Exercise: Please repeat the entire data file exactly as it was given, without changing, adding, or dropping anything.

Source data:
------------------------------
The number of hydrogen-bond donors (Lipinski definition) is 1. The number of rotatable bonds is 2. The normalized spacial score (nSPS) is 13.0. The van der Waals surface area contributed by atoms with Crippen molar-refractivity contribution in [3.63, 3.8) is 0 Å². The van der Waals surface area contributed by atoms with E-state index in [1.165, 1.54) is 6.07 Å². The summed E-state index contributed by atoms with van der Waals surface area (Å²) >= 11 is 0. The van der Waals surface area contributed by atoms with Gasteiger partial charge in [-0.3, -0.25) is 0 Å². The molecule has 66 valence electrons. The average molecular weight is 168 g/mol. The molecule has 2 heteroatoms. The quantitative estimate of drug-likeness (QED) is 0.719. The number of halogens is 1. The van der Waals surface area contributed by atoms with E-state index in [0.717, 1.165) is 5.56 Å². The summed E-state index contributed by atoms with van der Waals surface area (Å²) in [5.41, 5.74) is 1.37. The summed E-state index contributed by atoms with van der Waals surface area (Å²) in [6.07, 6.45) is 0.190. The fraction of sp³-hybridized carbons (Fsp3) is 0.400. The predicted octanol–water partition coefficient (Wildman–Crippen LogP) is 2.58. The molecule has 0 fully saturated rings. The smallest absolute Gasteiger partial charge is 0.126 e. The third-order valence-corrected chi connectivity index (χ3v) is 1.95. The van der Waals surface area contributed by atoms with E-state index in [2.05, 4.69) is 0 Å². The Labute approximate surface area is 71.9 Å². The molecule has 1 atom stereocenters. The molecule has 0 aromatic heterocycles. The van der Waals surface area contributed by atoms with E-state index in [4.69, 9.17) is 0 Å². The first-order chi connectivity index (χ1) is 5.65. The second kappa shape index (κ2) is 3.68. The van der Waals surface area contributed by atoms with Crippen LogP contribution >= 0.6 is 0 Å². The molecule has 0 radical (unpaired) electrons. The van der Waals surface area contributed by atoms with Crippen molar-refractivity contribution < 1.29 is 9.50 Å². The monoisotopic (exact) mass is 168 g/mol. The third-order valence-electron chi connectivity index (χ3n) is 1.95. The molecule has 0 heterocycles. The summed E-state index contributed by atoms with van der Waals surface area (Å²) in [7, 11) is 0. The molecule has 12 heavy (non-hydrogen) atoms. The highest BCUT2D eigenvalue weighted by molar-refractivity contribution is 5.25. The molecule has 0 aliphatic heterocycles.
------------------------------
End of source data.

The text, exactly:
The number of hydrogen-bond donors (Lipinski definition) is 1. The number of rotatable bonds is 2. The normalized spacial score (nSPS) is 13.0. The van der Waals surface area contributed by atoms with Crippen molar-refractivity contribution in [3.63, 3.8) is 0 Å². The van der Waals surface area contributed by atoms with E-state index in [1.165, 1.54) is 6.07 Å². The summed E-state index contributed by atoms with van der Waals surface area (Å²) >= 11 is 0. The van der Waals surface area contributed by atoms with Gasteiger partial charge in [-0.3, -0.25) is 0 Å². The molecule has 66 valence electrons. The average molecular weight is 168 g/mol. The molecule has 2 heteroatoms. The quantitative estimate of drug-likeness (QED) is 0.719. The number of halogens is 1. The van der Waals surface area contributed by atoms with E-state index in [0.717, 1.165) is 5.56 Å². The summed E-state index contributed by atoms with van der Waals surface area (Å²) in [5.41, 5.74) is 1.37. The summed E-state index contributed by atoms with van der Waals surface area (Å²) in [6.07, 6.45) is 0.190. The fraction of sp³-hybridized carbons (Fsp3) is 0.400. The predicted octanol–water partition coefficient (Wildman–Crippen LogP) is 2.58. The molecule has 0 fully saturated rings. The smallest absolute Gasteiger partial charge is 0.126 e. The third-order valence-corrected chi connectivity index (χ3v) is 1.95. The van der Waals surface area contributed by atoms with E-state index in [2.05, 4.69) is 0 Å². The Labute approximate surface area is 71.9 Å². The molecule has 1 atom stereocenters. The molecule has 0 aromatic heterocycles. The van der Waals surface area contributed by atoms with E-state index in [4.69, 9.17) is 0 Å². The first-order chi connectivity index (χ1) is 5.65. The second kappa shape index (κ2) is 3.68. The van der Waals surface area contributed by atoms with Crippen LogP contribution >= 0.6 is 0 Å². The molecule has 0 radical (unpaired) electrons. The van der Waals surface area contributed by atoms with Crippen molar-refractivity contribution < 1.29 is 9.50 Å². The monoisotopic (exact) mass is 168 g/mol. The third-order valence-electron chi connectivity index (χ3n) is 1.95. The molecule has 0 heterocycles. The summed E-state index contributed by atoms with van der Waals surface area (Å²) in [7, 11) is 0. The molecule has 12 heavy (non-hydrogen) atoms. The highest BCUT2D eigenvalue weighted by molar-refractivity contribution is 5.25. The molecule has 0 aliphatic heterocycles.